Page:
A battle in the eighteenth century took place between French explorers and islanders in Tutuila. The site of this battle is called Massacre Bay. The Samoans were blamed in the West and this made people believe that the natives were ferocious.

19th Century

Samoa Cram Map 1896
1896 map of the Samoan Islands

Mission work in the Samoas had begun in late 1830 when John Williams of the London Missionary Society arrived from the Cook Islands and Tahiti. By that time, the Samoans had gained a reputation for being savage and warlike because violent fights had occurred between natives and European visitors. However, by the late nineteenth century, French, British, German, and American ships regularly stopped at Samoa because they valued Pago Pago Harbor as a refueling station for coal-fired shipping and whaling.

In March 1889, an Imperial German naval force entered a village on Samoa. When they did, they destroyed some American property. Three American warships then entered Apia Harbor and prepared to engage the three German warships found there. Before any shots were fired, a typhoon wrecked both the American and German ships. Because there were not warships to fight, the two countries were forced to call an armistice.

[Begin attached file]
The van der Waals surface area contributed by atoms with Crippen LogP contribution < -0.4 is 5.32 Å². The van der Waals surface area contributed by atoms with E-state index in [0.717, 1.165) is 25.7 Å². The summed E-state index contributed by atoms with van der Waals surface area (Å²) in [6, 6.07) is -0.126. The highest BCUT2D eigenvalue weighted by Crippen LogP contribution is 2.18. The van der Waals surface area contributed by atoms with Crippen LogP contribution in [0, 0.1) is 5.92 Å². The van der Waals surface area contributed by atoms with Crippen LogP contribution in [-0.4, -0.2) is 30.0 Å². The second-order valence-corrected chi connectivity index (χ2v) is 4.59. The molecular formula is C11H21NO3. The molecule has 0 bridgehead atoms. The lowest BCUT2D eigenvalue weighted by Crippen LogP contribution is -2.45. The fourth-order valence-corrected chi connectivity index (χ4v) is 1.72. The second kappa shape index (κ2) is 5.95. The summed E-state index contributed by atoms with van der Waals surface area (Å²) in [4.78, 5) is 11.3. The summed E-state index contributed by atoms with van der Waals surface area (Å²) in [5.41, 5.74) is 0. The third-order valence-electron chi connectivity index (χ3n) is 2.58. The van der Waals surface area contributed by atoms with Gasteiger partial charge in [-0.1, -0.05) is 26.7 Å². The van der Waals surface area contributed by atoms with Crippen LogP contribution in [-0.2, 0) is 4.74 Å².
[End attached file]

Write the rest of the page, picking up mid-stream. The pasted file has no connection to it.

Early 20th Century

German, British, American warships in Apia harbour, Samoa 1899
German, British, and American warships in Apia Harbor, Samoa, 1899

The 1899 Tripartite Convention settled struggles between the three countries involved in the fight over the Samoan Islands:

  • Britain gave up all claims to Samoa and in return accepted the end of German rights in Tonga and certain areas in the Solomon Islands and West Africa.
  • The United States and Germany agreed to divide the Samoan Islands into two parts:
  1. The eastern island group became a territory of the United States (the Tutuila Islands in 1900 and officially Manu'a in 1904) and is today known as American Samoa.